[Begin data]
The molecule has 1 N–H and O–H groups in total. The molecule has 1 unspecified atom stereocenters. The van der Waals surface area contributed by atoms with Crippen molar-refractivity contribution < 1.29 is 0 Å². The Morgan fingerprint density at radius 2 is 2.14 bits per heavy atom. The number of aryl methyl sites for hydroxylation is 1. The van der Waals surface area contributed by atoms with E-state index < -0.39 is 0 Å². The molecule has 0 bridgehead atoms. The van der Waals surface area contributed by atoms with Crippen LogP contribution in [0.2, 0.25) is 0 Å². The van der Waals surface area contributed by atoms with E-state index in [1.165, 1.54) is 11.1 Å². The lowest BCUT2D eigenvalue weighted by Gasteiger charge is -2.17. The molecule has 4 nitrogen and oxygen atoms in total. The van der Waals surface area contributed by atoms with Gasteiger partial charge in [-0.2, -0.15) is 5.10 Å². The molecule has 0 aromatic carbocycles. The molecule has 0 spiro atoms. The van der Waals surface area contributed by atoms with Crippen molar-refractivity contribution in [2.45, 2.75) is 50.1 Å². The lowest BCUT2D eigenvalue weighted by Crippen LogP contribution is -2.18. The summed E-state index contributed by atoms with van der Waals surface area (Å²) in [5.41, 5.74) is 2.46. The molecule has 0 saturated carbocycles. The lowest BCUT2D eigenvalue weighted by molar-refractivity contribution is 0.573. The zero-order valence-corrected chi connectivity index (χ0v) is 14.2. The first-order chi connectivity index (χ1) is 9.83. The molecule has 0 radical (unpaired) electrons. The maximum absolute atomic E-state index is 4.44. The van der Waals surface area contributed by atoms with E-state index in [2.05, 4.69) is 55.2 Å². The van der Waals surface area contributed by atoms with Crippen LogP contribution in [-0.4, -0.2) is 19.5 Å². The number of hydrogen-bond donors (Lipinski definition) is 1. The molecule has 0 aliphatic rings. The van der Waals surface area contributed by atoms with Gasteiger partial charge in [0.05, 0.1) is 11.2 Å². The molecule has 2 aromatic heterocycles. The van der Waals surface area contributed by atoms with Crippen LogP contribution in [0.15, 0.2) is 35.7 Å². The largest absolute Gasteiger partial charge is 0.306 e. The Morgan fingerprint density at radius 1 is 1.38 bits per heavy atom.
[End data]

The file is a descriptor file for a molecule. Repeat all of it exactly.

The molecule has 1 N–H and O–H groups in total. The molecule has 1 unspecified atom stereocenters. The van der Waals surface area contributed by atoms with Crippen molar-refractivity contribution < 1.29 is 0 Å². The Morgan fingerprint density at radius 2 is 2.14 bits per heavy atom. The number of aryl methyl sites for hydroxylation is 1. The van der Waals surface area contributed by atoms with E-state index < -0.39 is 0 Å². The molecule has 0 bridgehead atoms. The van der Waals surface area contributed by atoms with Crippen LogP contribution in [0.2, 0.25) is 0 Å². The van der Waals surface area contributed by atoms with E-state index in [1.165, 1.54) is 11.1 Å². The lowest BCUT2D eigenvalue weighted by Gasteiger charge is -2.17. The molecule has 4 nitrogen and oxygen atoms in total. The van der Waals surface area contributed by atoms with Gasteiger partial charge in [-0.2, -0.15) is 5.10 Å². The molecule has 0 aromatic carbocycles. The molecule has 0 spiro atoms. The van der Waals surface area contributed by atoms with Crippen molar-refractivity contribution in [2.45, 2.75) is 50.1 Å². The lowest BCUT2D eigenvalue weighted by Crippen LogP contribution is -2.18. The summed E-state index contributed by atoms with van der Waals surface area (Å²) in [5.41, 5.74) is 2.46. The molecule has 0 saturated carbocycles. The lowest BCUT2D eigenvalue weighted by molar-refractivity contribution is 0.573. The zero-order valence-corrected chi connectivity index (χ0v) is 14.2. The first-order chi connectivity index (χ1) is 9.83. The molecule has 0 radical (unpaired) electrons. The maximum absolute atomic E-state index is 4.44. The van der Waals surface area contributed by atoms with E-state index in [2.05, 4.69) is 55.2 Å². The van der Waals surface area contributed by atoms with Crippen LogP contribution in [-0.4, -0.2) is 19.5 Å². The number of hydrogen-bond donors (Lipinski definition) is 1. The molecule has 0 aliphatic rings. The van der Waals surface area contributed by atoms with Gasteiger partial charge in [0.05, 0.1) is 11.2 Å². The molecule has 2 aromatic heterocycles. The van der Waals surface area contributed by atoms with Crippen LogP contribution in [0.15, 0.2) is 35.7 Å². The largest absolute Gasteiger partial charge is 0.306 e. The Morgan fingerprint density at radius 1 is 1.38 bits per heavy atom.